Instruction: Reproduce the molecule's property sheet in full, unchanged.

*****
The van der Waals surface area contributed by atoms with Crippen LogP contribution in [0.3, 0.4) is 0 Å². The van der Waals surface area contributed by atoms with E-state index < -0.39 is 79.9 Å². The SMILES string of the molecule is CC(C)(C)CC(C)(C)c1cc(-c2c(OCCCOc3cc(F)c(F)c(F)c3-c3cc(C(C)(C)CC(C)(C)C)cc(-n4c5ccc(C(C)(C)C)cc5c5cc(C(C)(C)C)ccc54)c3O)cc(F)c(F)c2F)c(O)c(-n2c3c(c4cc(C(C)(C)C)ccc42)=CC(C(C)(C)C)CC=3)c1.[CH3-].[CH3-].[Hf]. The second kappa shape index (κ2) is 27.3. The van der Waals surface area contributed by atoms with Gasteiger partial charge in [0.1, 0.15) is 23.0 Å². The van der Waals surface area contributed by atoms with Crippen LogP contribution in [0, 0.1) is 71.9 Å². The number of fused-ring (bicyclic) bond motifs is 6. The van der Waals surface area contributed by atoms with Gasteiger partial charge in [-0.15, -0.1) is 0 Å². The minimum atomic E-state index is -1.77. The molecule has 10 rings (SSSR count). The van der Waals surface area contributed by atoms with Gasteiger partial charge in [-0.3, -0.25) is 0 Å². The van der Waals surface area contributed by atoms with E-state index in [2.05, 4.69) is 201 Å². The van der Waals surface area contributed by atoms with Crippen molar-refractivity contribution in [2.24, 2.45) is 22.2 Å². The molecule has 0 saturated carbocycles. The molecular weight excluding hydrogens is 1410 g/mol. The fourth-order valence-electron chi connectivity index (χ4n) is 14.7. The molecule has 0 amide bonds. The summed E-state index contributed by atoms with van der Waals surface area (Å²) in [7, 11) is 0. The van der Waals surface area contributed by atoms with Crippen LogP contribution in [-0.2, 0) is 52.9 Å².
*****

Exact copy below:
The van der Waals surface area contributed by atoms with Crippen LogP contribution in [0.3, 0.4) is 0 Å². The van der Waals surface area contributed by atoms with E-state index < -0.39 is 79.9 Å². The SMILES string of the molecule is CC(C)(C)CC(C)(C)c1cc(-c2c(OCCCOc3cc(F)c(F)c(F)c3-c3cc(C(C)(C)CC(C)(C)C)cc(-n4c5ccc(C(C)(C)C)cc5c5cc(C(C)(C)C)ccc54)c3O)cc(F)c(F)c2F)c(O)c(-n2c3c(c4cc(C(C)(C)C)ccc42)=CC(C(C)(C)C)CC=3)c1.[CH3-].[CH3-].[Hf]. The second kappa shape index (κ2) is 27.3. The van der Waals surface area contributed by atoms with Gasteiger partial charge in [0.1, 0.15) is 23.0 Å². The van der Waals surface area contributed by atoms with Crippen LogP contribution in [0, 0.1) is 71.9 Å². The number of fused-ring (bicyclic) bond motifs is 6. The van der Waals surface area contributed by atoms with Gasteiger partial charge in [-0.15, -0.1) is 0 Å². The minimum atomic E-state index is -1.77. The molecule has 10 rings (SSSR count). The van der Waals surface area contributed by atoms with Gasteiger partial charge in [-0.3, -0.25) is 0 Å². The van der Waals surface area contributed by atoms with E-state index in [2.05, 4.69) is 201 Å². The van der Waals surface area contributed by atoms with Crippen molar-refractivity contribution in [2.24, 2.45) is 22.2 Å². The molecule has 0 saturated carbocycles. The molecular weight excluding hydrogens is 1410 g/mol. The fourth-order valence-electron chi connectivity index (χ4n) is 14.7. The molecule has 0 amide bonds. The summed E-state index contributed by atoms with van der Waals surface area (Å²) in [7, 11) is 0. The van der Waals surface area contributed by atoms with Crippen LogP contribution in [-0.2, 0) is 52.9 Å².